- Date: 1984
- Medium: oil on wood
- Dimensions: 47 x 122 cm
- Credit Line: Gift of Jeffrey Lipson, Toronto, 2003
- Permanent Collection ID: 87.A.25
Set at the intersection of Dundas and Richmond Streets—not far from the York Hotel, where The Nihilism Spasm Band performed regularly beginning in the 1960s—this painting is a celebration of Regionalism and captures a snapshot of London’s vibrant social and cultural history. In the right foreground are Nihilist Spasm Band members Hugh McIntyre (with a homemade bass guitar), Murray Favro (not holding an instrument) and Greg Curnoe (with a homemade kazoo). In the background are band members John Clement, Boyle, and Art Pratten (seated). Founded in 1965, The Nihilism Spasm Band was originally a six-member band that revelled in improvisation and eschewed any recognizable musical style. Like the Nihilist Party of Canada founded two years earlier, the band rejected traditional structures and belief systems with a good dose of wit. Though its size has varied over the years, the band has shown remarkable longevity, surviving into the 21st century.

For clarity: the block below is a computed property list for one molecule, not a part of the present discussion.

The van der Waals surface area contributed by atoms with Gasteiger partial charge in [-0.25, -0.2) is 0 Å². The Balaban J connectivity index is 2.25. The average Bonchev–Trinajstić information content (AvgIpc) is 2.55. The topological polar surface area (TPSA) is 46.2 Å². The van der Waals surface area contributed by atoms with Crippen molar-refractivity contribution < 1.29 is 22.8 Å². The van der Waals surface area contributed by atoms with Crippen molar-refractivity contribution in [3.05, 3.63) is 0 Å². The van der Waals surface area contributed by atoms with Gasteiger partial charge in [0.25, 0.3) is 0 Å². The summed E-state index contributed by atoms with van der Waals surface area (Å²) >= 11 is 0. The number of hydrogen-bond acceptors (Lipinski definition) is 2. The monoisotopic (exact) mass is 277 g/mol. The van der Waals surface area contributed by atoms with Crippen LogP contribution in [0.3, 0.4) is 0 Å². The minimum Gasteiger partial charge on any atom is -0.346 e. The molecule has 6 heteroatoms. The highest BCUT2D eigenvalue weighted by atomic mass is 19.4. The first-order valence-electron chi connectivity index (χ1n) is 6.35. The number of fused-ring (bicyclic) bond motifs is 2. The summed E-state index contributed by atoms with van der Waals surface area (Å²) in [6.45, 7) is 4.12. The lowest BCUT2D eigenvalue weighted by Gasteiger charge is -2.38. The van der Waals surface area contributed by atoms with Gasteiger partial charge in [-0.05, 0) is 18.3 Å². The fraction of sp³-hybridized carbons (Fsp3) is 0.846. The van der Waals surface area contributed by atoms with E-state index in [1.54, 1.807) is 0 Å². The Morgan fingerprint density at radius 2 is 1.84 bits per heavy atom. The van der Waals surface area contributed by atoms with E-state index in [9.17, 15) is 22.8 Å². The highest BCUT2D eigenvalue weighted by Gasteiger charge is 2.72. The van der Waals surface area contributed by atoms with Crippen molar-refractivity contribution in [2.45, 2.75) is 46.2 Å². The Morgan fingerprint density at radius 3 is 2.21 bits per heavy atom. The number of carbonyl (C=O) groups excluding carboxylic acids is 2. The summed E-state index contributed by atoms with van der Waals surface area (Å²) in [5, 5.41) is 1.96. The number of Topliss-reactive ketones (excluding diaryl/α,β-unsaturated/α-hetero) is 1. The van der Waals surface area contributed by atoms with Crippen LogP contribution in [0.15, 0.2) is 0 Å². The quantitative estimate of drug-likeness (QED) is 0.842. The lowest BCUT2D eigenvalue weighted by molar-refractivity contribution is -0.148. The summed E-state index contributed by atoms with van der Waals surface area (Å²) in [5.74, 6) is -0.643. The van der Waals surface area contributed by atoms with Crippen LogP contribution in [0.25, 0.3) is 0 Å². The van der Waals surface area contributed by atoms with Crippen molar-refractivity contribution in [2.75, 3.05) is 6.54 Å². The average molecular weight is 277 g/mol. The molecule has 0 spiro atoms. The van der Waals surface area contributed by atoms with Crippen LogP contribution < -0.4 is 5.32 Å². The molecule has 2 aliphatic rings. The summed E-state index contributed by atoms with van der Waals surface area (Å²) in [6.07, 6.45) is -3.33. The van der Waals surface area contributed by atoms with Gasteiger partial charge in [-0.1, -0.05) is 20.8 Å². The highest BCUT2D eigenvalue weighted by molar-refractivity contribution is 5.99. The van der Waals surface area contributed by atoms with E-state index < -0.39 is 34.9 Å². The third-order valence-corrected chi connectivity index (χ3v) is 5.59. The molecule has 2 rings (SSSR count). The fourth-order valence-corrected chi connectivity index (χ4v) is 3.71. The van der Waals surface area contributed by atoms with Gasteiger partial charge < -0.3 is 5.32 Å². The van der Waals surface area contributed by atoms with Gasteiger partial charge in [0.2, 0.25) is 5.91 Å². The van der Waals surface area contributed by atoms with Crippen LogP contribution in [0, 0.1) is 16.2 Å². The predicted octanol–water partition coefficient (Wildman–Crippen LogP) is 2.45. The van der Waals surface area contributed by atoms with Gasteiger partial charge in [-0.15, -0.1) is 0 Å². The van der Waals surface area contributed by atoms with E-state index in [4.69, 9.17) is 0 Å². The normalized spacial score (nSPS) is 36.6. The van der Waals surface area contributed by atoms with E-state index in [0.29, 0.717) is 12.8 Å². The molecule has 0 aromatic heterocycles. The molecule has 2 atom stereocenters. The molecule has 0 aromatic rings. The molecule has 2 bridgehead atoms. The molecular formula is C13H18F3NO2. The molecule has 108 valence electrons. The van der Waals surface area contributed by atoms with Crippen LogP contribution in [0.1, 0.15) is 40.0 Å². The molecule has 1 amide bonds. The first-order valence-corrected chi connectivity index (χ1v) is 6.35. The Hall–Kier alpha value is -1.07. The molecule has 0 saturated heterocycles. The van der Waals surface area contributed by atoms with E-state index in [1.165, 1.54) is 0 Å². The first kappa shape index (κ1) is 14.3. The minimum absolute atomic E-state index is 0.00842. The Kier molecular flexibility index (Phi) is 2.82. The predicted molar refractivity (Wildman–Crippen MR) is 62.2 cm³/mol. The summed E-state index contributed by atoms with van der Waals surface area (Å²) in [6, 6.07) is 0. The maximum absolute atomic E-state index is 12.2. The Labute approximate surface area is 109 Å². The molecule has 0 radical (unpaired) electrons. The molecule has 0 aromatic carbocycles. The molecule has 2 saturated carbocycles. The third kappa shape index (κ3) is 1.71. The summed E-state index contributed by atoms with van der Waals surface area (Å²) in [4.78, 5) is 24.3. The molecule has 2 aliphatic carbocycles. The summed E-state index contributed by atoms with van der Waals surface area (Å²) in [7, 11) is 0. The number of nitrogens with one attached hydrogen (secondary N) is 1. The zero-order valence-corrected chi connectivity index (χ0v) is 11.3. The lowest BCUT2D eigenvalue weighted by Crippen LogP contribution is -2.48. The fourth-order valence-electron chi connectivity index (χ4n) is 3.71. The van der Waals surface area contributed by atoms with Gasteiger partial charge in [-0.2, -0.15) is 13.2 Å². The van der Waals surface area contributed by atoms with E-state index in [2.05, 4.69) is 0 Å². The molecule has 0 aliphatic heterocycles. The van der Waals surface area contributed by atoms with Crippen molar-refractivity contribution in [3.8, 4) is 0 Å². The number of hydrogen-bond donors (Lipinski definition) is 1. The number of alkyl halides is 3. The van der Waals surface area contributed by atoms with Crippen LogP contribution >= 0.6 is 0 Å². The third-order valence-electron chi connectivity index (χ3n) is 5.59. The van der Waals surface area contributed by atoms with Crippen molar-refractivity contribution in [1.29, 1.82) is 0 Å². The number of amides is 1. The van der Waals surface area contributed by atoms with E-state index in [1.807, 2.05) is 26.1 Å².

Boyle also includes London artists Paul Peel and Jack Chambers (1st and 2nd from left, respectively) as well as London’s first mayor, Francis Evans Cornish (between McIntyre and Favro). In the upper left corner, Boyle makes a playful nod to another “London Six”—a London, Ontario-built automobile popular in the early 1920s.
This anachronistic, commemorative approach to art is characteristic of Boyle’s oeuvre. Nellie McClung, Tom Thomson and Sir John Graves Simcoe are among those prominent Canadians who figure in his colourful works.